Student led . . . New Ashgrove School principal Leon Van't Veen-Gibbon meets student council members to discuss the school's values. Photo: David Hill


Ashgrove School’s new principal says he has returned “home”.

Born and bred in Canterbury, Leon Van’t Veen-Gibbon pupils having directed sold-out shows for North Canterbury Musicals when he previously lived in the region.

“It’s great to be home and Ashgrove really is the place to be. It has a really special feel about it.”

He has a long-standing relationship with North Canterbury Musicals and the Hartley School of Performing Arts as a performer and a director of the sold-out seasons of Les Miserables and Jesus Christ Superstar

Leon began his teaching career at an intermediate school in Christchurch where he spent 14 years, rising to deputy principal.

He returns home after a 10-year stint at a school in Auckland, where he served the last three years as principal.

Leon, who took over his new role in term four, says he is looking forward to getting to know the community.

“The most important thing is the relationships. Relationships mean everything in schools and I’m just getting to know a really great community.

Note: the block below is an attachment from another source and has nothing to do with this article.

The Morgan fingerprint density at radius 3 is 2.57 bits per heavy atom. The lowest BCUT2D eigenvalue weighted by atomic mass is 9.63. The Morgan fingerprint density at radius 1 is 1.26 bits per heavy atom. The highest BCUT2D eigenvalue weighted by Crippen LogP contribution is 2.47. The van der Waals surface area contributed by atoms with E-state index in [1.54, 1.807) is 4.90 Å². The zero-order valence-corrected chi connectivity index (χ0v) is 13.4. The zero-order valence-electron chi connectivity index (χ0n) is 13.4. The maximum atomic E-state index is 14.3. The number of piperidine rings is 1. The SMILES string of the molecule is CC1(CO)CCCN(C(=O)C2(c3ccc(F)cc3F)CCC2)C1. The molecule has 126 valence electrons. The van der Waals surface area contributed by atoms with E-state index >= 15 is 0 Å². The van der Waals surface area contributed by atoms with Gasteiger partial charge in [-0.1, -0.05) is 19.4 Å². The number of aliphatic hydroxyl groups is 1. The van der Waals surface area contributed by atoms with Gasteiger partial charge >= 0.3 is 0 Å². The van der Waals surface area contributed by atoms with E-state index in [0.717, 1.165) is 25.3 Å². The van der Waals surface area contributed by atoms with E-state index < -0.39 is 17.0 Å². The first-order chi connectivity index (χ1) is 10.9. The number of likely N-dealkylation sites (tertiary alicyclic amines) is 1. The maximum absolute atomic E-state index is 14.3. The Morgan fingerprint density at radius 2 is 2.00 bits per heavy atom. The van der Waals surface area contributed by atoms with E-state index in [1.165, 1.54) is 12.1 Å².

“Coming in for the fourth term means I get to meet people, get to know the kids, the community and my staff, and to see the school in action.

“I’m looking forward to planning new and exciting things for next year.”

While he says it is too early to say what changes might be made, Leon looks forward to injecting “laughter”, his passion for the arts, and he plans to create a “localised curriculum”.

“Laughter is really important to me. Laughter is being happy and being positive, which is great for mindfulness and wellbeing. Positivity and vibrancy help a school hum,” he says.

“I have a real passion for learning through an arts lens. While reading, writing and maths are important, as is sport, I believe the arts breeds self-confidence and self belief.

“I’ve written articles about it.”

As much as he enjoys leading a school, Leon also “loves opportunities” to teach in the classroom and to work alongside the teachers and support staff.

“I want to help them to be the best teachers they can be and give them the support to do the job as well as they can.”

For now, his focus is on getting to know the school and the wider community, “and celebrating the wonderful strengths that we have, getting to know the people, respecting the past and leading today for a better tomorrow”.MysneakersNike Shoes